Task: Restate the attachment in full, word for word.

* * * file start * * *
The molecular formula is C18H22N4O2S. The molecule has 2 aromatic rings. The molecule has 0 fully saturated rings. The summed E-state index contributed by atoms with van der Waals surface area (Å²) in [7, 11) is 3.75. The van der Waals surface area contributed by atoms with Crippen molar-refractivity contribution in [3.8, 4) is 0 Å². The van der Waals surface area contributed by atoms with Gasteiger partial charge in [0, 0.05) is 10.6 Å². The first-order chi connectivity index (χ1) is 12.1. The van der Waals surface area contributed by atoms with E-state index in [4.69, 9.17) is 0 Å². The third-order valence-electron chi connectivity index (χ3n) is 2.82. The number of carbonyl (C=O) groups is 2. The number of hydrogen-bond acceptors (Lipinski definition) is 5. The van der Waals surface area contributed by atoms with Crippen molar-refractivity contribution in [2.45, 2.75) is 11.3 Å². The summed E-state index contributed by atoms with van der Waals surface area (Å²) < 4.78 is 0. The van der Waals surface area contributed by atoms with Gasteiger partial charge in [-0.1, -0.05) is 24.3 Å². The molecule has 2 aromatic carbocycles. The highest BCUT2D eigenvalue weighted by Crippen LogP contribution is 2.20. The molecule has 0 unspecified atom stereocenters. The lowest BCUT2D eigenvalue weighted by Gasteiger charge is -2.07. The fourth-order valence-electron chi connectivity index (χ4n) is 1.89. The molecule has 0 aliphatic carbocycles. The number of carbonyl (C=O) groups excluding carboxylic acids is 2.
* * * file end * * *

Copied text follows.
The molecular formula is C18H22N4O2S. The molecule has 2 aromatic rings. The molecule has 0 fully saturated rings. The summed E-state index contributed by atoms with van der Waals surface area (Å²) in [7, 11) is 3.75. The van der Waals surface area contributed by atoms with Crippen molar-refractivity contribution in [3.8, 4) is 0 Å². The van der Waals surface area contributed by atoms with Gasteiger partial charge in [0, 0.05) is 10.6 Å². The first-order chi connectivity index (χ1) is 12.1. The van der Waals surface area contributed by atoms with E-state index in [4.69, 9.17) is 0 Å². The third-order valence-electron chi connectivity index (χ3n) is 2.82. The number of carbonyl (C=O) groups is 2. The number of hydrogen-bond acceptors (Lipinski definition) is 5. The van der Waals surface area contributed by atoms with Crippen molar-refractivity contribution in [2.45, 2.75) is 11.3 Å². The summed E-state index contributed by atoms with van der Waals surface area (Å²) < 4.78 is 0. The van der Waals surface area contributed by atoms with Gasteiger partial charge in [-0.1, -0.05) is 24.3 Å². The molecule has 2 aromatic carbocycles. The highest BCUT2D eigenvalue weighted by Crippen LogP contribution is 2.20. The molecule has 0 unspecified atom stereocenters. The lowest BCUT2D eigenvalue weighted by Gasteiger charge is -2.07. The fourth-order valence-electron chi connectivity index (χ4n) is 1.89. The molecule has 0 aliphatic carbocycles. The number of carbonyl (C=O) groups excluding carboxylic acids is 2.